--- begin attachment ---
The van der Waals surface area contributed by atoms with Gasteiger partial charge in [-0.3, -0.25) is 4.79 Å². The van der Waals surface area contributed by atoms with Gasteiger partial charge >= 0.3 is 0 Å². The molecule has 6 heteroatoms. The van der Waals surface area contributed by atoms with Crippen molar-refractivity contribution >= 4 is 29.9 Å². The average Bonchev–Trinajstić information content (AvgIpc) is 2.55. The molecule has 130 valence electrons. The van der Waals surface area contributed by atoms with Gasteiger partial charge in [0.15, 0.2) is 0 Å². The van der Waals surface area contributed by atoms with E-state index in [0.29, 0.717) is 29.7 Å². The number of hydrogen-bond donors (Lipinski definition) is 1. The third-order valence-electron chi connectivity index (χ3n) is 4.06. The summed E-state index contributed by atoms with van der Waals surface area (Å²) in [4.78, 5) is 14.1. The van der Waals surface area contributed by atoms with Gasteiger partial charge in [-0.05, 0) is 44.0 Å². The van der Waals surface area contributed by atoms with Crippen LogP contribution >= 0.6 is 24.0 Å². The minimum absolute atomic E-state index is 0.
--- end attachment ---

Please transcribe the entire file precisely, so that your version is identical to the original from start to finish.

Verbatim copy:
The van der Waals surface area contributed by atoms with Gasteiger partial charge in [-0.3, -0.25) is 4.79 Å². The van der Waals surface area contributed by atoms with Gasteiger partial charge >= 0.3 is 0 Å². The molecule has 6 heteroatoms. The van der Waals surface area contributed by atoms with Crippen molar-refractivity contribution >= 4 is 29.9 Å². The average Bonchev–Trinajstić information content (AvgIpc) is 2.55. The molecule has 130 valence electrons. The van der Waals surface area contributed by atoms with Gasteiger partial charge in [0.15, 0.2) is 0 Å². The van der Waals surface area contributed by atoms with E-state index in [0.29, 0.717) is 29.7 Å². The number of hydrogen-bond donors (Lipinski definition) is 1. The third-order valence-electron chi connectivity index (χ3n) is 4.06. The summed E-state index contributed by atoms with van der Waals surface area (Å²) in [4.78, 5) is 14.1. The van der Waals surface area contributed by atoms with Gasteiger partial charge in [-0.05, 0) is 44.0 Å². The van der Waals surface area contributed by atoms with Crippen LogP contribution >= 0.6 is 24.0 Å². The minimum absolute atomic E-state index is 0.